[VIEWPOINT]An offer the North can’t refuse?Pyongyang must have a great deal to think about, now that Seoul has offered 2 million kilowatts of electricity in return for its nuclear disarmament. North Korea’s biggest concern today is its food and electricity shortages. Although the regime is ultimately responsible for the shortage of food, the immediate cause is a lack of fertilizer.
But an electricity shortage is a completely different matter. The shortage of electricity in North Korea is strangling its economy, completely blocking its potential for production. Seoul’s offer might be an effective way to save North Korea from its misery in a relatively short period of time.
Seoul is willing to supply as much electricity as North Korea now produces. At present, the North produces 2.3 million kilowatts of electricity, enough for a city the size of Incheon, with 800,000 households and a population of 2.6 million. If 4.5 million kilowatts of electricity is needed to keep North Korea running, then the 2 million kilowatts South Korea would provide can almost make up the shortage. The scale of the offer is such that North Korea cannot resist it.
However, Pyongyang no doubt has concerns on a different level ― the main one being the possibility that it would become dependent on the South. Given the Koreas’ starkly different systems and ideologies, North Korea would face a major economic burden if it accepted the offer. Pyongyang would have to be constantly concerned that the power could be shut off at any time. Of course, the odds of that happening are very slim, considering the improving relationship between the Koreas. But the uncertainty is still there.
Another concern would be that North Korean residents, and the society as a whole, would rapidly come to have a different view of the South. The stability in production and in day-to-day life that would result from the electricity from the South would enhance cooperation and exchange between the Koreas, both economically and socially, and North Koreans would feel increasingly friendly toward the South.
So how will Pyongyang respond? In the short term, the North would like to have the electricity. But ultimately, Pyongyang is very likely to demand the construction of a power plant in the North with comparable capacity, to avoid becoming dependent. Moreover, Pyongyang might not be satisfied with the economic package Seoul is offering, arguing that it is no bigger than the one offered in 1994 for a nuclear settlement. Pyongyang might ask for more economic aid at the six-party talks. If Seoul agrees to build a power plant in the North, the additional burden to South Korea would amount to several trillion won (several billion U.S. dollars).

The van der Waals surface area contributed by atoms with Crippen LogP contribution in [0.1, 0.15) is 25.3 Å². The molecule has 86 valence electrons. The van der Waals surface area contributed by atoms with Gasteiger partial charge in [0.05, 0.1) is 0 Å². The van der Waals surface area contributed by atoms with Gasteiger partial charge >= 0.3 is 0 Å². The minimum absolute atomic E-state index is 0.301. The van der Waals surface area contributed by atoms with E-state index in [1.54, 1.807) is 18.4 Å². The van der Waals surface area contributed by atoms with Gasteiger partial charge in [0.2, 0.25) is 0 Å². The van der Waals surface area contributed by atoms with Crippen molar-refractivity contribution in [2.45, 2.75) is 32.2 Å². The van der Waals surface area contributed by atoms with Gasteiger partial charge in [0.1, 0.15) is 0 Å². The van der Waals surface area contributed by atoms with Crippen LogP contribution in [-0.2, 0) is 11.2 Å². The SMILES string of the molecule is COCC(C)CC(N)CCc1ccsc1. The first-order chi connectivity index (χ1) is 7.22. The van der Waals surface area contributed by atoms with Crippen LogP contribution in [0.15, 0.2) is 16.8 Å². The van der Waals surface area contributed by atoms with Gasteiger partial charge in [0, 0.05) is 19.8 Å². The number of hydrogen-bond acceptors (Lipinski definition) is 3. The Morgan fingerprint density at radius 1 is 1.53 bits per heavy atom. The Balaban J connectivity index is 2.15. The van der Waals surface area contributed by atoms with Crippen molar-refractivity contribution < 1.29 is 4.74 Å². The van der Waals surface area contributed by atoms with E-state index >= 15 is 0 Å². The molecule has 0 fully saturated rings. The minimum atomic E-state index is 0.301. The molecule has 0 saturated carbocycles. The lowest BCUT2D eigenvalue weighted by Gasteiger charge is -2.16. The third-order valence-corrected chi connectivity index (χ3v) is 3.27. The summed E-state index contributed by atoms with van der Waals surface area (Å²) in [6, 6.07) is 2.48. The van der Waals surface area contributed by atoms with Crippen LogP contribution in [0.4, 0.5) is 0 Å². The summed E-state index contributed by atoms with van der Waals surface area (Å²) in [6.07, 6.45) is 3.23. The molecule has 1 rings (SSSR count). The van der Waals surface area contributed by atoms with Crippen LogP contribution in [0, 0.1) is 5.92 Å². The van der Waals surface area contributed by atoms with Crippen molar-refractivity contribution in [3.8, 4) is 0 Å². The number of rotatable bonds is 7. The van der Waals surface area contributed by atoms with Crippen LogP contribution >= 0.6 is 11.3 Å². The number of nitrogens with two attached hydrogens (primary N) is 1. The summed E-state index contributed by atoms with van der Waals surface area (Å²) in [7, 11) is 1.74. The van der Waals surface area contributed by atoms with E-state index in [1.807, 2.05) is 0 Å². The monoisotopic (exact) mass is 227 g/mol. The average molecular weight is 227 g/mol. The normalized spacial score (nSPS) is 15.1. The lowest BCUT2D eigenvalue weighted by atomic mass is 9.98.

If the cost of supplying electricity to the North would be offset by the money saved in aborting the light-weight nuclear reactor project in the North, then the project would be accepted by the South Korean public. But building a new power plant is another matter. Having wasted some 800 billion won ($ 775 million) on the light water reactor project, citizens will object to the idea.
Seoul needs to consider many variables. Aside from whether we are even capable of supplying so much electricity in the near future, we need to consider the cost of producing and transmitting the electricity every year, and of updating North Korea’s aged transmission facilities and power distribution system. It is also important to consult the other participants in the six-party talks. Establishing a compensation structure before the nuclear issue is resolved could put a burden on Seoul’s partners in the talks.
The electricity offer is a clever one that encompasses the positions of Washington, Pyongyang and Seoul at the same time. The problem is that Pyongyang still has to agree to give up its nuclear program in return. The choice is entirely Pyongyang’s. North Korea must not pass up this opportunity to bring the nation together. Let’s hope the fourth round of six-party talks establishes a specific, working-level plan for the North’s nuclear disarmament.
* The writer is the director of Center for the North Korean Economy at the Korean Institute for National Unification. Translation by the JoongAng Daily staff.
by Kim Young-yoon
More in Columns
A new epicenter of social conflict
Lessons from a president
Tales of Chairman Lee
Chinese way of tackling challenges
Time to step up climate action